Toronto – March 2014
- Stavroula Logothettis has been acting in theatre, film and television for 25 years. She has performed with theaters across Canada including MTC in Winnipeg and NTC in Ottawa. Various stage roles include Maria Callas and Modern Times’s version of Lady Macbeth in Iran. Stavroula also played Athena in My Big Fat Greek Wedding.
For the last seven years she’s been living in Europe and the Middle East working behind the camera making documentaries on social issues. Her first documentary Women of Sand won best script in the India Film Festival for Peace. She was also nominated for best actress in the film Athanasia which made its world premiere during the Montreal Film Festival. At present she lives and works in Doha, Qatar developing television content. Stavroula has collaborated in the “Forgiveness” project as a performer.
How you met Soheil Parsa? And describe how you joined this project “Forgiveness”?
I met Soheil 20 years ago when he contacted me through a mutual friend to audition for the role of Hamlet’s mother. And 20 years later we are not only peers but also good friends. He’s family to me. I was producing a film last year which brought me back to Canada for 9 months. During that time I went to see The Lesson which he produced and we talked for a bit. Months later he contacted me with the invitation to join Forgiveness. I live in the Middle East and had it been anyone else I would have passed on the offer, but I know Soheil’s work and I love him as a person and the first thing out of my mouth after hearing the title was, yes.
What was your take on the word of “Forgiveness”, before you start this project?
I really believe that it is a very individual process very much like the word Love, however I have been dealing with issues of Forgiveness and what that means and if it is at all possible. During the process of developing the play this past rehearsal period I started looking at it more deeply. I believe on a universal level that it is of great importance that we release ourselves from the pain that holds us captive of ill deeds from the past. We can’t build a future if we are still bound to the past with pain and anger. It just brings more of the same.
How do you apply forgiveness in your personal life these days?
I have come to understand that we are all part of the Universal one. For me there are no borders or flags, just one human race with amazing customs and pretty much common wants and needs. With this in mind I have come to understand that we do the best we can with the knowledge we have at the time. Even tyrants are limited by their self and universal awareness. However for those of us who have the grace to understand, it is up to us to show the way. I try to inspire and empower through grace. I try as best as I can not to hurt others and to stand up for truth and kindness. I really live my life that way to the best of my awareness at this point of my life. In a year I will have more abilities to do it better and the same for every year that follows me to my last breath because I will have learnt more than I know now. My father taught me that.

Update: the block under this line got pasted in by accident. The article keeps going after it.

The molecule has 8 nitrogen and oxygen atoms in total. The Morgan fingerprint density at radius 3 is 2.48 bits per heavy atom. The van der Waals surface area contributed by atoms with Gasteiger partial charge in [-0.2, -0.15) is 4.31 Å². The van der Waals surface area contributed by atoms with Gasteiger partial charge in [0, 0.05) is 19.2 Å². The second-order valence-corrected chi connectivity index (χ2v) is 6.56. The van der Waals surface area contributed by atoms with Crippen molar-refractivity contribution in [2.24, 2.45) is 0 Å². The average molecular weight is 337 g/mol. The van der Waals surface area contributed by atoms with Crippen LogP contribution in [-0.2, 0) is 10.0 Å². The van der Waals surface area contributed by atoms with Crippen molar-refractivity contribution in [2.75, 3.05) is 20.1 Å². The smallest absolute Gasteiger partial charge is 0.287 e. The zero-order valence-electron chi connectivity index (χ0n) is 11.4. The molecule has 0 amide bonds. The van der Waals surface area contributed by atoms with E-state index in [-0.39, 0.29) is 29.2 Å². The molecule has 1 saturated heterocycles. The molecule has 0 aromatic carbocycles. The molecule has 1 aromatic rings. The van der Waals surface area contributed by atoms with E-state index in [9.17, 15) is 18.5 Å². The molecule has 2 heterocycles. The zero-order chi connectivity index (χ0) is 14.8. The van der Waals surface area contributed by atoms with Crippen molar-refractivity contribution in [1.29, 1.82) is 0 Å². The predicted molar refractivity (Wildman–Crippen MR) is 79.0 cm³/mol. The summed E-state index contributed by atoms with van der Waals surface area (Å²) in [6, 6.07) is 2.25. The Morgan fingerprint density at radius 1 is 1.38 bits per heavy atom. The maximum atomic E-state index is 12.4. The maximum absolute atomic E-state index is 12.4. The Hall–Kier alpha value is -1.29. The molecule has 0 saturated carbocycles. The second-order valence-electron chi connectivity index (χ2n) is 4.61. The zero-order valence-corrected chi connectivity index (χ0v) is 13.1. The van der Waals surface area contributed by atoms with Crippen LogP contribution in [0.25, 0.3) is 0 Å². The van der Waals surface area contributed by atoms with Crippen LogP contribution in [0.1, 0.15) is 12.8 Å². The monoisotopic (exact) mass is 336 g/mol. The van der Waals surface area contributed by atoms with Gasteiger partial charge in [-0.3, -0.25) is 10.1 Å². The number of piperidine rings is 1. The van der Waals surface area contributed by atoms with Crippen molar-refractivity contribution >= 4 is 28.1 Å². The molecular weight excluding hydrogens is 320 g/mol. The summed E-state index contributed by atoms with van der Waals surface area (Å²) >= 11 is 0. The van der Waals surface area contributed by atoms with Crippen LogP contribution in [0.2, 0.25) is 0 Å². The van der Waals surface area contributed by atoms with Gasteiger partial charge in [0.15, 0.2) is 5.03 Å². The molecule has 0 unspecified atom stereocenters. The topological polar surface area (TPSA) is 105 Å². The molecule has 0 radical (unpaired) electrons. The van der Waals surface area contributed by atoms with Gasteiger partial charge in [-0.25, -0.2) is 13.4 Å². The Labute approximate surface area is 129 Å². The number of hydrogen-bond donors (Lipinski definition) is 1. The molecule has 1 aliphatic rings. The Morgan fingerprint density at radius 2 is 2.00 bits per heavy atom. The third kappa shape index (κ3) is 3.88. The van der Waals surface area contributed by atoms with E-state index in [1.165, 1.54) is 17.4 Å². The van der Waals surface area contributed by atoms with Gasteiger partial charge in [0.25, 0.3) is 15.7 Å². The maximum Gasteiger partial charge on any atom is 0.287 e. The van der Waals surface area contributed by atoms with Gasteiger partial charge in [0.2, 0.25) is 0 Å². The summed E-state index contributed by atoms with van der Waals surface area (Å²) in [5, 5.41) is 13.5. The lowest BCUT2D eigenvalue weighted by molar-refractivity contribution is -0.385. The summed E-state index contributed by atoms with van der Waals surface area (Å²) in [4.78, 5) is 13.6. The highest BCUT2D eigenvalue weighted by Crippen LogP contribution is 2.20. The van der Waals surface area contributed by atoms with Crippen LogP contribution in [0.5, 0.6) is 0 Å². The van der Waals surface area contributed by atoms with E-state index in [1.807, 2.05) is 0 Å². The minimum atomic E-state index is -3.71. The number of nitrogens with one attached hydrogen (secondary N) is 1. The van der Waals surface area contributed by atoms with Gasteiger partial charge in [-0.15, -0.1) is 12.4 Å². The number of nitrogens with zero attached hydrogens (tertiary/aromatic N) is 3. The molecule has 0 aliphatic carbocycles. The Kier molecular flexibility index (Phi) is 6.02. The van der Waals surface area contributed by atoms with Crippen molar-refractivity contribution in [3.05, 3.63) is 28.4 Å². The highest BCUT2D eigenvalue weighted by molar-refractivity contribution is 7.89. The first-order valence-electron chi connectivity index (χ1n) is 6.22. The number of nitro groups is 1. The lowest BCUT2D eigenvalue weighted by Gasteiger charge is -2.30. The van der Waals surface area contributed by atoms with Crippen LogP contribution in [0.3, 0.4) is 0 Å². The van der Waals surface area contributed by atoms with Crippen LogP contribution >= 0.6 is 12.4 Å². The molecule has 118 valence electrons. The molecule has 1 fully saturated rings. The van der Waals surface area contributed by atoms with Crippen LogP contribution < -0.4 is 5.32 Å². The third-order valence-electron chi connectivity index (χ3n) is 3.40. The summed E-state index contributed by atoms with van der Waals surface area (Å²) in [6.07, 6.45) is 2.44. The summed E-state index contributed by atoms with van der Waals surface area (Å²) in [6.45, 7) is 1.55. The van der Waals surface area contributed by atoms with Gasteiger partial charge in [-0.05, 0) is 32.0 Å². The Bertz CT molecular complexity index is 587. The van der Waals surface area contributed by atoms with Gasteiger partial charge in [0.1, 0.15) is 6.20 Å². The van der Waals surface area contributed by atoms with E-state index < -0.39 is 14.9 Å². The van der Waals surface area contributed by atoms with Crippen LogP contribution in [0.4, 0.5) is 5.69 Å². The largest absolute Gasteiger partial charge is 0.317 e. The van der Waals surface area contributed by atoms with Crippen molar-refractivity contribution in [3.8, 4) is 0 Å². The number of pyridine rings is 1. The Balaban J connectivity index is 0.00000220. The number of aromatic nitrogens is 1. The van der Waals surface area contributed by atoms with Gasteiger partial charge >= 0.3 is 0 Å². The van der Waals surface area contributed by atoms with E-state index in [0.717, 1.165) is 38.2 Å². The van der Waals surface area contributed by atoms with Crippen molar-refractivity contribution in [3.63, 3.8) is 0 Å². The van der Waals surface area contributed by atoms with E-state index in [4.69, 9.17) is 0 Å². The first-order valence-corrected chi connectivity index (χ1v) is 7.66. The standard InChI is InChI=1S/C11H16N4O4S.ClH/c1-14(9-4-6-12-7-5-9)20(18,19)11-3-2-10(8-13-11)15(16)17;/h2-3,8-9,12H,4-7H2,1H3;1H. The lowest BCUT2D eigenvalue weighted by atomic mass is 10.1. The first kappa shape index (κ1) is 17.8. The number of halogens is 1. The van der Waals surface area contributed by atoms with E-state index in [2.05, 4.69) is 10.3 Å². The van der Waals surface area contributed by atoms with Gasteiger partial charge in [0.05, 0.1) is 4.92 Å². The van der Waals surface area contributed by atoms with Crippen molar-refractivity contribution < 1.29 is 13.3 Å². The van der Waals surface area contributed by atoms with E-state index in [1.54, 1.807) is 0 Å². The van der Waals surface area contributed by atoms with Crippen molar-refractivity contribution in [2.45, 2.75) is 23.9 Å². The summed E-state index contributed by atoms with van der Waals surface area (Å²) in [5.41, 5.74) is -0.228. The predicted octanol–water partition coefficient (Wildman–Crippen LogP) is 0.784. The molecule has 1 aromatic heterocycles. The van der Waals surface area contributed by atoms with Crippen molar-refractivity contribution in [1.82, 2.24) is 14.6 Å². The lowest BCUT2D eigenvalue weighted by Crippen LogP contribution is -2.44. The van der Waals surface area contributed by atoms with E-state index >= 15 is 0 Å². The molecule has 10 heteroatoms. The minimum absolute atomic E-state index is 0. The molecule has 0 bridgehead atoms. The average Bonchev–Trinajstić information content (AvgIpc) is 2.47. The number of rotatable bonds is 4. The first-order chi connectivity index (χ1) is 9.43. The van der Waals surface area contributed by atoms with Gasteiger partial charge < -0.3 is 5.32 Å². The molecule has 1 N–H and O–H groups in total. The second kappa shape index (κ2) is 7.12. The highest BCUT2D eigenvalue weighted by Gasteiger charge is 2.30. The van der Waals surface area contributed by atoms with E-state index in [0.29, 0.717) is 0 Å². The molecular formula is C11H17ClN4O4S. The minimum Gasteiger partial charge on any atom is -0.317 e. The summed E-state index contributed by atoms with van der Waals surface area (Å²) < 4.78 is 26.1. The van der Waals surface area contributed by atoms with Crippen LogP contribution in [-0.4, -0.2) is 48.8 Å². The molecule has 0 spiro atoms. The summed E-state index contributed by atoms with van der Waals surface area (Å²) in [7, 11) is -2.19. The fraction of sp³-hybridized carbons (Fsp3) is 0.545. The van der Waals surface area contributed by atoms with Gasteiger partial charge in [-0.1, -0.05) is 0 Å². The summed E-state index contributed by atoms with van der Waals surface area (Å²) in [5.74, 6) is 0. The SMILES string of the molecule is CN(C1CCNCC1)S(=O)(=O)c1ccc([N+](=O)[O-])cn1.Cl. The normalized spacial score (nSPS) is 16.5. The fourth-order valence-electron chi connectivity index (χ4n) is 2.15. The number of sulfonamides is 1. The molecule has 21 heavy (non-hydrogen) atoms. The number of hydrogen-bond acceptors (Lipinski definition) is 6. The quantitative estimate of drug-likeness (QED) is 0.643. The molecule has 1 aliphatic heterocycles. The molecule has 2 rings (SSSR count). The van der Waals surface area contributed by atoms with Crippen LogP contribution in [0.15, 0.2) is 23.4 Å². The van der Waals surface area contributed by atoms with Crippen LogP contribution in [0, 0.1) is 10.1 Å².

Do you think being a woman has any impact on forgiveness? Or do you believe there is a hidden way between genders and the act of forgiving?
I think so. And maybe I am being sexist here but I don’t see women starting wars, raping children, destroying the environment. That doesn’t mean it doesn’t happen but it is not natural, to us, we are not conquerors by nature, we are nurturers. But I see more and more a kinder, softer breed of males being brought up in the world around me so I have hope.
Based on what I saw in the piece, your 2 characters are kind of shallow. They either don’t want or they can’t face the truth, how did you built them through rehearsals?
The script was developed through three devising workshops before I came on board this year so they were pre written when we started rehearsals. I think they each represent the complexities on a level that is more accessible to the average person. The two characters represent the average person who has not witnessed or lived through mass atrocities and therefore can relate to the piece by seeing elements of themselves.
As a person who lived in the West (North America) and East (Qatar)and had a chance to explore those cultures, do see any differences in their approaches to the concept of forgiveness?
I think the West is privileged to so much self-help information that we can no longer say I don’t know. That would be false on our part. Yet I find people here sometimes harsher in some ways when it comes to Forgiveness. Whereas my experience in the Middle East is that there is an awareness but the lack of tools to help overcome the pain. However living in Qatar I have met many from war torn countries in the region who are the most open and inviting people. They discuss the situations they come from not with anger but with the need to help someone like me understand that the problems are bigger than us humans but not insurmountable if we can all pull together in love. I have had many conversations on this with women from Syria, Lebanon, Africa, India, Egypt and even Turkey.Unexpressed emotions remain trapped inside us\ interview with Peter Farbridge
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